Karen's Blogs

Blogs are brief, to-the-point, conversational, and packed with information, strategies, and tips to turn troubled eaters into “normal” eaters and to help you enjoy a happier, healthier life. Sign up by clicking "Subscribe" below and they’ll arrive in your inbox. 

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Identifying and Acting on Intent

If mindless eating is a problem, you might also be mindless in other areas of your life. Being mindful and acting with deliberate intent make each moment fuller and brighter—eating cheesecake, showering, or cleaning out the garage. Practice living with intent and I can practically guarantee that your life and your eating will change for the better.

The difference between acting without or with deliberate intent is not simply three letters of the alphabet. It’s as large as the ocean, as vast as the sky. When you act mindlessly, you don’t know where you’re going and are, therefore, taking a risk on where you’ll end up. When you behave purposefully, you set your sights on a specific direction and destination, then assess how you’re doing getting where you want to go.

For example, let’s say you’re angry at your spouse or partner for not having done the laundry when he or she promised it would be done. Before you open your mouth, do you recognize exactly what you’re feeling and why? Do you know what point you want to get across? If not, you may end up saying, “Geez, I can’t believe you didn’t do the laundry again. I guess I can’t depend on you for anything.” What you did in this instance is mindlessly unload and release the tension you were holding about being disappointed or frustrated. But, had you considered what point you wanted to get across here—how a failed promise hurt you and that doing laundry is an important task for you to share as a couple—you might have done better by saying, “I’m really disappointed that you didn’t do the laundry. We agreed we’d alternate weeks. I’m not being accusatory, but I am curious: What prevented you from doing it?”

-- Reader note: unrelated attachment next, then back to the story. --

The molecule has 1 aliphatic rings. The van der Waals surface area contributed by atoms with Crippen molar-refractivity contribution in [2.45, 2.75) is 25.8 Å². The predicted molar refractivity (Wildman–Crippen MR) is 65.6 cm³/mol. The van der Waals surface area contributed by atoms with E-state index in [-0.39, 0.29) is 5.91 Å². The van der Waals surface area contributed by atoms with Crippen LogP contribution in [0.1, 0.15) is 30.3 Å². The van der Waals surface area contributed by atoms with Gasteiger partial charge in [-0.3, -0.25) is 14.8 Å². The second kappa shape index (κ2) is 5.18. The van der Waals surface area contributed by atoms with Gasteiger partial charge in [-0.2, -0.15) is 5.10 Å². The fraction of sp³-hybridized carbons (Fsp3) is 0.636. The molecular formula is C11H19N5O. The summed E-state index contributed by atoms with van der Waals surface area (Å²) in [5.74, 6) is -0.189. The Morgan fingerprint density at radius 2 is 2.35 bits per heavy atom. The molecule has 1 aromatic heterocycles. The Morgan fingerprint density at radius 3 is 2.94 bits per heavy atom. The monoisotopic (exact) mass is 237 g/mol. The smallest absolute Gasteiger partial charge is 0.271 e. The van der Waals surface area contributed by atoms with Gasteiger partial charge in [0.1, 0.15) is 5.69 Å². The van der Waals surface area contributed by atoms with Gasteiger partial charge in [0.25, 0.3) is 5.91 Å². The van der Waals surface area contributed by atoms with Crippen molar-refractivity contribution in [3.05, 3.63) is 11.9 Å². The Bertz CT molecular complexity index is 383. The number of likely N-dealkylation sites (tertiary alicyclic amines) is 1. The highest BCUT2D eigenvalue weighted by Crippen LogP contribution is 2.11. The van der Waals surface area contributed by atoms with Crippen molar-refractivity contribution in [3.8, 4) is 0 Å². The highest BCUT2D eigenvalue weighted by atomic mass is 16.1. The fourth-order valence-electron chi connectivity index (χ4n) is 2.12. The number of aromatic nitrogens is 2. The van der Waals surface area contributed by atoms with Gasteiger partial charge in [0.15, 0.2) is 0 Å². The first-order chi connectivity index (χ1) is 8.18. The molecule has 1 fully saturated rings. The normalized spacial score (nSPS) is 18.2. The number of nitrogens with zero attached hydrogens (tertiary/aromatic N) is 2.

Here’s another example from the world of eating. If you’re out to dinner celebrating a friend’s birthday, what is your intent with the meal? To know that, you would need to be mindful and pay attention. Without identifying your intent, you might get caught up in celebrating and eat and drink too much. With it, you might identify your intent as: to make your friend feel special and let her or him know how important this friendship is to you, to enjoy your food and eat with awareness, to stop eating when you’re no longer hungry, and to bring home leftovers for the following night when you’ll be working late.

During the day, stop frequently and ask yourself what your deliberate intent is for whatever you’re doing. Before each interaction with food, pose the question: What is my purpose in eating this food? Don’t rush your answer, but give yourself time to know what you wish to do. Then, as you’re eating, monitor if you’re following your intent.

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